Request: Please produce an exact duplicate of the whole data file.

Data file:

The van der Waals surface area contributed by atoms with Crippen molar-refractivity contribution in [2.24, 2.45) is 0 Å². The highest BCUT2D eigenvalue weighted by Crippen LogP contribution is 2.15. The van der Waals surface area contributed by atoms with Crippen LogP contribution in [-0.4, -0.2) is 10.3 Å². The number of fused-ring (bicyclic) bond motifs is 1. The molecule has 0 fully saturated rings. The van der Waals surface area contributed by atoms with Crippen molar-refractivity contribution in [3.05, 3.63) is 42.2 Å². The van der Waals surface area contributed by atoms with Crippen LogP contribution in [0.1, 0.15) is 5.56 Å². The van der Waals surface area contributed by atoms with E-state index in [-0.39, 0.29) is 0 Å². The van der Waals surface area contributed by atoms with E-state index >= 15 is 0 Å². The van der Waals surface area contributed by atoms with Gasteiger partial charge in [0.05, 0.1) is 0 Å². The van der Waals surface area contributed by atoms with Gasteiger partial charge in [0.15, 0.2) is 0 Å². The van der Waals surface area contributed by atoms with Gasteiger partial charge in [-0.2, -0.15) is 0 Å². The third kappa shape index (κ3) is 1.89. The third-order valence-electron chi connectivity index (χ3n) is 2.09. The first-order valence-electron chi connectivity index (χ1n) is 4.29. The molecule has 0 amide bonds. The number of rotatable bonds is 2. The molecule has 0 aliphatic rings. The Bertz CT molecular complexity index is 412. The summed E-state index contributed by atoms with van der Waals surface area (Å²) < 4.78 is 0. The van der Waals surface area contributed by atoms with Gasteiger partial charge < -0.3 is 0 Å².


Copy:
The van der Waals surface area contributed by atoms with Crippen molar-refractivity contribution in [2.24, 2.45) is 0 Å². The highest BCUT2D eigenvalue weighted by Crippen LogP contribution is 2.15. The van der Waals surface area contributed by atoms with Crippen LogP contribution in [-0.4, -0.2) is 10.3 Å². The number of fused-ring (bicyclic) bond motifs is 1. The molecule has 0 fully saturated rings. The van der Waals surface area contributed by atoms with Crippen molar-refractivity contribution in [3.05, 3.63) is 42.2 Å². The van der Waals surface area contributed by atoms with Crippen LogP contribution in [0.1, 0.15) is 5.56 Å². The van der Waals surface area contributed by atoms with E-state index in [-0.39, 0.29) is 0 Å². The van der Waals surface area contributed by atoms with E-state index >= 15 is 0 Å². The van der Waals surface area contributed by atoms with Gasteiger partial charge in [0.05, 0.1) is 0 Å². The van der Waals surface area contributed by atoms with Gasteiger partial charge in [0.15, 0.2) is 0 Å². The van der Waals surface area contributed by atoms with Gasteiger partial charge in [-0.2, -0.15) is 0 Å². The third kappa shape index (κ3) is 1.89. The third-order valence-electron chi connectivity index (χ3n) is 2.09. The first-order valence-electron chi connectivity index (χ1n) is 4.29. The molecule has 0 amide bonds. The number of rotatable bonds is 2. The molecule has 0 aliphatic rings. The Bertz CT molecular complexity index is 412. The summed E-state index contributed by atoms with van der Waals surface area (Å²) < 4.78 is 0. The van der Waals surface area contributed by atoms with Gasteiger partial charge < -0.3 is 0 Å².